Task force fears findings will displace apartment residents
Olympia, WA – A search for environmental health and structural problems at west Olympia’s Forest Glen Apartments could lead to condemnations, widespread repairs and displaced tenants.
A structural engineer and an industrial hygienist hired by the city of Olympia began inspecting apartments in the 116-unit complex’s J building Wednesday.
Throughout at least the next 14 weeks, the consultants will try to root out the source of mold and leaks in all of Forest Glen’s 18 buildings at 1717 Cooper Point Road.
“Right now, we’re not sure how many units will be deemed uninhabitable,” Olympia Building Official Brian Washko said.
Forest Glen owner Eli Moreno plans to keep at least three vacant units ready for renters who might be asked to leave uninhabitable apartments, Washko said.
“If we take one unit at a time, (Moreno) can relocate people and make the repairs,” Washko said.
City officials already have condemned a unit in the J building and a unit in the E building because of code violations, Washko said. Both remain empty so repairs can be made.
History of problems
During a March 2000 inspection of the apartment complex, city code officers found violations in 85 of the 116 living units.
Apartment management was given until September 2000 to address the mold, rotting wood, exposed wires, structural damage and leaking roofs.
Forest Glen’s K building was condemned then and remains empty, Washko said.
Members of the Thurston County Housing Task Force’s ad hoc Forest Glen subcommittee fear that many more condemnations will come amid the latest inspections.
“We are very concerned that, because of the contamination of mold … units may not make code and (will) be condemned,” said Thurston County Undersheriff and task force Chairman Neil McClanahan.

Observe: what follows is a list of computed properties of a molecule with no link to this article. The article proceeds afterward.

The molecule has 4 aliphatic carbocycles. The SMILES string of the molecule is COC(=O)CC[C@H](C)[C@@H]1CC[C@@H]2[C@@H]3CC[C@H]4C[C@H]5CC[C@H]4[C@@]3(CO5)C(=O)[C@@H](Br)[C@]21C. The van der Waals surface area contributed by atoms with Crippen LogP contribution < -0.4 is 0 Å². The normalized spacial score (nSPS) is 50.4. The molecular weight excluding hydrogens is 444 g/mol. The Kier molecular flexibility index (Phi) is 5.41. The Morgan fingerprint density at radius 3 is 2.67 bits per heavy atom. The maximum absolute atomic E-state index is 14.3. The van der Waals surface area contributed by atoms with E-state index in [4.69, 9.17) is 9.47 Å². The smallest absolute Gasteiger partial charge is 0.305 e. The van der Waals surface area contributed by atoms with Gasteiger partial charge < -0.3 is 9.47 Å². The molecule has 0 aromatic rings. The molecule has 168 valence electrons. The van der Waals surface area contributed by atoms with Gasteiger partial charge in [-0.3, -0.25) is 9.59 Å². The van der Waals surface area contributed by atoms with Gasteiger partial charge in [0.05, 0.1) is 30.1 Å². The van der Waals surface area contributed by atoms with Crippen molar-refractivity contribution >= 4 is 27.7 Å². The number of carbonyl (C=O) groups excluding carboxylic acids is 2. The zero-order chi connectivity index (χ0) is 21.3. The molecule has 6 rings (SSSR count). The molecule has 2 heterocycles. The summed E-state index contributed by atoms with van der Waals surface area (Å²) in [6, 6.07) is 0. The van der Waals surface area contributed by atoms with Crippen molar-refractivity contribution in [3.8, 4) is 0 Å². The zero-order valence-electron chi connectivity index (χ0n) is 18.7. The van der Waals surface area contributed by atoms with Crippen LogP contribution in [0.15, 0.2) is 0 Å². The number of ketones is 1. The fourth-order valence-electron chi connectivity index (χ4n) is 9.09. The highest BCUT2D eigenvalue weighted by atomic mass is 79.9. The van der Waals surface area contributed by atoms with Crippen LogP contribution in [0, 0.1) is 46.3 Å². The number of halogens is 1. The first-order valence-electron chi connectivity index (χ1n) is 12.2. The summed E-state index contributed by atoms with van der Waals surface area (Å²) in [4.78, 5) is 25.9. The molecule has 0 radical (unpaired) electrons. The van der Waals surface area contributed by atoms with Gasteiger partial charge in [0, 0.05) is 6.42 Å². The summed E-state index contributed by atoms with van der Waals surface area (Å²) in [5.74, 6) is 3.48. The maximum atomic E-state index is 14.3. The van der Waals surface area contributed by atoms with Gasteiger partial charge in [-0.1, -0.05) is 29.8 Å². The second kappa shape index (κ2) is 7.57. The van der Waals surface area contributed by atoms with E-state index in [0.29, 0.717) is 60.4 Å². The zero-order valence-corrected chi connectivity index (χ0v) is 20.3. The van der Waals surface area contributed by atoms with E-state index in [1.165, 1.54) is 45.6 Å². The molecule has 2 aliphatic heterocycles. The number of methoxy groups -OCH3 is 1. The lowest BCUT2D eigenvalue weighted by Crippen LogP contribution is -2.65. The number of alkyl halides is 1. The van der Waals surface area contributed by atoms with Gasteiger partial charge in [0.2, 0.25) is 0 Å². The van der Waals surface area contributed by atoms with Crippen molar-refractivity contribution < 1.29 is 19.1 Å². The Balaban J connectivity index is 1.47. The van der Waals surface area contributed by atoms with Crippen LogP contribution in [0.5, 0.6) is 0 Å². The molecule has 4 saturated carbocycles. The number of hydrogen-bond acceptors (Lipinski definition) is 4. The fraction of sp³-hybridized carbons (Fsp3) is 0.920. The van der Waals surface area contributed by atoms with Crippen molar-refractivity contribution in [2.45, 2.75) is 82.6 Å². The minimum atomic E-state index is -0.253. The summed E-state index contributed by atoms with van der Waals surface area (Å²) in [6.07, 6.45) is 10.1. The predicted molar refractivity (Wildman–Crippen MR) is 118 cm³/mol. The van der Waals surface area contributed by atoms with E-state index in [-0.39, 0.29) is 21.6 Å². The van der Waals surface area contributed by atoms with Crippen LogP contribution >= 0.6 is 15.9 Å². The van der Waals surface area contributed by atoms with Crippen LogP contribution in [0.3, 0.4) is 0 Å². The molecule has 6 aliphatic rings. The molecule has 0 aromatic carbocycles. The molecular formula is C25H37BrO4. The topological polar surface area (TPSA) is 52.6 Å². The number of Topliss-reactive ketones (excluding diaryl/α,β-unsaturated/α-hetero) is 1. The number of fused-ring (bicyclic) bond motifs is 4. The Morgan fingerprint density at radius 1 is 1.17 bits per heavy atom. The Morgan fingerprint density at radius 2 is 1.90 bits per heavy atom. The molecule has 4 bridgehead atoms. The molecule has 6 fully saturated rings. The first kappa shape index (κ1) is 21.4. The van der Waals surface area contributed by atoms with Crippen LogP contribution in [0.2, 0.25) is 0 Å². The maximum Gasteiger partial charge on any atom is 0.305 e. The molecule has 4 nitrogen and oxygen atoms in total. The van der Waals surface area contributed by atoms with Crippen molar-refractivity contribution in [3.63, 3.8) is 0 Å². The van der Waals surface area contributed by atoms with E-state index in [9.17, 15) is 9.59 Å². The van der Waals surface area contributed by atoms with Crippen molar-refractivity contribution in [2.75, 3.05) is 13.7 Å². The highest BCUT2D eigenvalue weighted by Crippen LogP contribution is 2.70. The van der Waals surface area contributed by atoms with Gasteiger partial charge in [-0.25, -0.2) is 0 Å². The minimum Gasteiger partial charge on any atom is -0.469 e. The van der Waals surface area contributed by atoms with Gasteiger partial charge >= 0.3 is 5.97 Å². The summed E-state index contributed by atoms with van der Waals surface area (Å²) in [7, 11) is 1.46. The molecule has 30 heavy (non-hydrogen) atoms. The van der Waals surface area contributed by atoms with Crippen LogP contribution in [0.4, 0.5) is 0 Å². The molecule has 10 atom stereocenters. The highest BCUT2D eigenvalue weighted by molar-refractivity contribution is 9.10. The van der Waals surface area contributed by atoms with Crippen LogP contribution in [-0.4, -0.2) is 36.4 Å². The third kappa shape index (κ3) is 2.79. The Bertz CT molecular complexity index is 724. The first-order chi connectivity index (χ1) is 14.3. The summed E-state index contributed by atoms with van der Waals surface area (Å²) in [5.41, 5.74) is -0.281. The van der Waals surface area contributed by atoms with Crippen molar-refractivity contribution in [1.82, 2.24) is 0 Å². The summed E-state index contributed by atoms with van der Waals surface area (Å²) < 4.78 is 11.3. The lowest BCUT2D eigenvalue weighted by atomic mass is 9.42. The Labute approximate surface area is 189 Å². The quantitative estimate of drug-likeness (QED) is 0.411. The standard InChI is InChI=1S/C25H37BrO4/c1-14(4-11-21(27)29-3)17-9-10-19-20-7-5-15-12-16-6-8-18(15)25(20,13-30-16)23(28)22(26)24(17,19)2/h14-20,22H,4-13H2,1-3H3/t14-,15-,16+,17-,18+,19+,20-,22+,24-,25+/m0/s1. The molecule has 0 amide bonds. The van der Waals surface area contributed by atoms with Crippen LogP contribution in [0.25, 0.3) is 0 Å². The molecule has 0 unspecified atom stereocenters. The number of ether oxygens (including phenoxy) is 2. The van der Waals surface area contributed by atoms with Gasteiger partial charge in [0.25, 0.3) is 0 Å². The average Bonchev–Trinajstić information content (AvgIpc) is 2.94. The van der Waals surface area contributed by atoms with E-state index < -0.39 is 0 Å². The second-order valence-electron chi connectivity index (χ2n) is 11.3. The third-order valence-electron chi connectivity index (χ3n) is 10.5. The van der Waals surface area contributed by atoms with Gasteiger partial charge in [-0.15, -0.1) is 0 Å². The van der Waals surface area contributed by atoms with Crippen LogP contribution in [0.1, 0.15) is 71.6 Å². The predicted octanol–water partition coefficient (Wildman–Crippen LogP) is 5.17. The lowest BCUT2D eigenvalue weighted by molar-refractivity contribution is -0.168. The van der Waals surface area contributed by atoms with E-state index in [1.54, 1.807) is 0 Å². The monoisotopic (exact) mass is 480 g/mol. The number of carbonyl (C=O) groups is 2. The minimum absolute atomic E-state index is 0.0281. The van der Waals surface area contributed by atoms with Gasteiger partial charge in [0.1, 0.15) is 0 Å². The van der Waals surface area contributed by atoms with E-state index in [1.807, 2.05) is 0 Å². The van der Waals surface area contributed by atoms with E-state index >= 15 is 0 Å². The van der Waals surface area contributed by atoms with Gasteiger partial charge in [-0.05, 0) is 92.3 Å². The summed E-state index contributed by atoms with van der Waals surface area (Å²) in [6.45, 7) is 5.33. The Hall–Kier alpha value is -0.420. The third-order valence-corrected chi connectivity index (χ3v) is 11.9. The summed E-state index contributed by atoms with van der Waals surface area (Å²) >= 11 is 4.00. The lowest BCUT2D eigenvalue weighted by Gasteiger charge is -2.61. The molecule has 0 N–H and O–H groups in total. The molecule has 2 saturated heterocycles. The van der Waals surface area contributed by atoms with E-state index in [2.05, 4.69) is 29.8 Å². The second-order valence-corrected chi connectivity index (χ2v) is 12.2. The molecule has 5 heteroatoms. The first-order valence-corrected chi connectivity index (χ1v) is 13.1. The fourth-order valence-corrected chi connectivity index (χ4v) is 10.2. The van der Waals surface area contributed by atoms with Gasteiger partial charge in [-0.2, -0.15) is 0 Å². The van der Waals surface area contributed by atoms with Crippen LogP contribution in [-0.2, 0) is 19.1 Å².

“Our concern is, we’re going to have a situation where these families are going to have to leave … and going to be homeless,” McClanahan said of the Forest Glen renters. Many have criminal records or poor credit and have difficulty finding places to live.
Next week, the task force will present Thurston County elected officials with a report highlighting concerns that Forest Glen apartment closures will create an influx of homeless.
The report poses more questions than answers and has no suggestions about where displaced Forest Glen renters could go, McClanahan said.
Rather, it cites statistics about a decreasing stock of affordable rental housing and an increasing number of homeless women and children in Thurston County.
Last winter, an average of more than 20 women and children seeking overnight shelter were turned away from the county’s core network of social service and faith-based shelter providers, McClanahan said.
“It’s up to the community to say, ‘What are we going to do with these people?’ ” McClanahan said. “Forest Glen is just another hole in the lifeboat.”
Just days into the inspections, Washko said, inspectors are uncovering past attempts to repair recurring water damage to apartment interiors.
Apartment management has replaced interior drywall and used bleach to kill mold. But in many instances, the repairs haven’t stopped the leaking in the walls and roofs of the flat-topped buildings, Washko said.
Upon determining the source of external leaks, the structural engineer will recommend repairs.
Building owner Moreno then would need to obtain a city permit to complete the repairs, which would be monitored by city code inspectors.
The industrial hygienist will inspect the units for mold and other health hazards before and after the repairs, Washko said.
The city will pay about $24,700 for the consultants, and the combined cost of consultant and city staff work could climb to about $60,000, said Subir Mukerjee, Olympia’s director of Community Planning and Development.
The use of city funds would give the city the necessary legal muscle to require Moreno to repair the units, Mukerjee said.
“We want to issue a ‘notice of order’ to make the owner repair the buildings; to do that, we need someone to go throughout the buildings and gather the data,” Mukerjee said. “If we end up in court, we need to have not just anecdotal data, but factual data, to support our case.”
The funding comes from the city’s dangerous-building fund, a budget allocation for code officials to spend on demolishing or repairing buildings with the most serious code violations.
Because the Forest Glen inspections are likely to dry up the fund, Mukerjee requested July 12 that the City Council allocate replacement funding in its 2003 budget.
The 2003 budget will be approved in December.